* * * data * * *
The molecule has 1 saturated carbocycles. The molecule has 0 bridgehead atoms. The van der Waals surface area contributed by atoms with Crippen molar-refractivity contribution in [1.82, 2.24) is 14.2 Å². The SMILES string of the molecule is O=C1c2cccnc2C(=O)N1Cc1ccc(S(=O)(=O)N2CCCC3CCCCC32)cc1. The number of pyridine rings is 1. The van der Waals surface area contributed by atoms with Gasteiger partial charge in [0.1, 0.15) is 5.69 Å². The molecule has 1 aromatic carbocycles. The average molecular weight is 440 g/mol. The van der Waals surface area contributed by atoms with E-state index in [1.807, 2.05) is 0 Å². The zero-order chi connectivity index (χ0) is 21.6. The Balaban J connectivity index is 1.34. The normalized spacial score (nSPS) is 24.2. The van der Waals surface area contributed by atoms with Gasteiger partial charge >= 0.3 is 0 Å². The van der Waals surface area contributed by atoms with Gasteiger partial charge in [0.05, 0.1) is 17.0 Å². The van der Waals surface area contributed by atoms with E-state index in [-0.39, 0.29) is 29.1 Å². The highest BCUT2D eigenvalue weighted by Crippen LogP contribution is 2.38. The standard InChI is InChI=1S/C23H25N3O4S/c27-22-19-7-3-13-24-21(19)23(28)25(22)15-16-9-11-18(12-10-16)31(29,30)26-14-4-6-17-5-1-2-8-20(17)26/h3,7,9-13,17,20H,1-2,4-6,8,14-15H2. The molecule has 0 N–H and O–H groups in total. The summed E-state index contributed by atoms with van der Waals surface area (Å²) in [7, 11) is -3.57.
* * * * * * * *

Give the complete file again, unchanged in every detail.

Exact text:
The molecule has 1 saturated carbocycles. The molecule has 0 bridgehead atoms. The van der Waals surface area contributed by atoms with Crippen molar-refractivity contribution in [1.82, 2.24) is 14.2 Å². The SMILES string of the molecule is O=C1c2cccnc2C(=O)N1Cc1ccc(S(=O)(=O)N2CCCC3CCCCC32)cc1. The number of pyridine rings is 1. The van der Waals surface area contributed by atoms with Gasteiger partial charge in [0.1, 0.15) is 5.69 Å². The molecule has 1 aromatic carbocycles. The average molecular weight is 440 g/mol. The van der Waals surface area contributed by atoms with E-state index in [1.807, 2.05) is 0 Å². The zero-order chi connectivity index (χ0) is 21.6. The Balaban J connectivity index is 1.34. The normalized spacial score (nSPS) is 24.2. The van der Waals surface area contributed by atoms with Gasteiger partial charge >= 0.3 is 0 Å². The van der Waals surface area contributed by atoms with Gasteiger partial charge in [0.05, 0.1) is 17.0 Å². The van der Waals surface area contributed by atoms with E-state index in [-0.39, 0.29) is 29.1 Å². The highest BCUT2D eigenvalue weighted by Crippen LogP contribution is 2.38. The standard InChI is InChI=1S/C23H25N3O4S/c27-22-19-7-3-13-24-21(19)23(28)25(22)15-16-9-11-18(12-10-16)31(29,30)26-14-4-6-17-5-1-2-8-20(17)26/h3,7,9-13,17,20H,1-2,4-6,8,14-15H2. The molecule has 0 N–H and O–H groups in total. The summed E-state index contributed by atoms with van der Waals surface area (Å²) in [7, 11) is -3.57.